Ethical Issues in Social Media

Social media is generally portrayed as a positive thing amongst society but I think people tend to forget the ethical concerns behind social networking. What’s even more worrying is that young people are probably the most vulnerable when it comes to using social media. Below I will provide a list of some serious social media ethical concerns published by Professor Paula Swatman from the University of Tasmania.

– Privacy/Anonymity

When social networking no one can ever guarantee 100% that they are speaking to the person says they are. A perfect example was posted by Gary Chuang on his E-Marketing blog, Reddit AMA – President of US and A special, where Barack Obama was doing a Q&A online. Obviously, it wasn’t Obama himself who was answering questions, it was many of his representatives. How can we trust people through social media sites when it is so easy for them to conceal their identity. Further, what a lot of social media users aren’t aware of is that the space they are using is being observed by its creators. ‘Stalking’ individuals in real life and gathering information isn’t welcomed however it’s done everyday on social media sites, so why is it acceptable through a cyber platform?

– Consent
To continue from above, this ‘observing’ of individuals using social media sites is okay, because users consent to it! Sounds crazy hey? The only thing that cray about it, is that a majority of people are unaware that they allow these huge organizations do ‘stalk’ if you will, their activity simply by registering, uploading content, posting comments etc. Furthermore, there is no way of knowing for sure that users of social media sites are of the required age. For example are all Facebook users’ over the age of 15? I highly doubt that! Even if parental consent is required,  this doesn’t mean that a parent actually consented. Having children freely disclose information not knowing who is watching and that they have actually allowed creators to store information is highly concerning.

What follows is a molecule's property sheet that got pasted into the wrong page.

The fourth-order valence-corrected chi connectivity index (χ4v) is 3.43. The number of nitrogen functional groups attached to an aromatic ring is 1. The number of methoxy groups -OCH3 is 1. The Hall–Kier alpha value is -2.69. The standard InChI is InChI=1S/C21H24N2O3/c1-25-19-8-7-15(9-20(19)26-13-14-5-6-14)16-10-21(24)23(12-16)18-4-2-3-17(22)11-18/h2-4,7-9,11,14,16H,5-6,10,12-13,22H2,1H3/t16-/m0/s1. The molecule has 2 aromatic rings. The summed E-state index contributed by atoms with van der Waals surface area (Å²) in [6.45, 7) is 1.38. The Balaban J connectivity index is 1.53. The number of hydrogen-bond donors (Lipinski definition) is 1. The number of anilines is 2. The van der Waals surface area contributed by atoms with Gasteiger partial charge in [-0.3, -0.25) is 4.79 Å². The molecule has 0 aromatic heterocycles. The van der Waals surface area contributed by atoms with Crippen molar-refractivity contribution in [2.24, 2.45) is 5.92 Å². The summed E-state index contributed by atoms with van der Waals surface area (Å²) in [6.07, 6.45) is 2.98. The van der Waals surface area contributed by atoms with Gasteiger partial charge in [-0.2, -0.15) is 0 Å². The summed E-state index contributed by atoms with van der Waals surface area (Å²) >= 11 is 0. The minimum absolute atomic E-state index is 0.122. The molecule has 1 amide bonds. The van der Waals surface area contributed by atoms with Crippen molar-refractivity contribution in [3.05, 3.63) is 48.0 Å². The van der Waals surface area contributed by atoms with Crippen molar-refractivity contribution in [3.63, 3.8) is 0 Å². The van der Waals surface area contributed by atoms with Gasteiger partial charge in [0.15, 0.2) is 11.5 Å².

– Data Sharing / Data Storage

Here’s a little bit of interesting information about foreign government accessing social media data.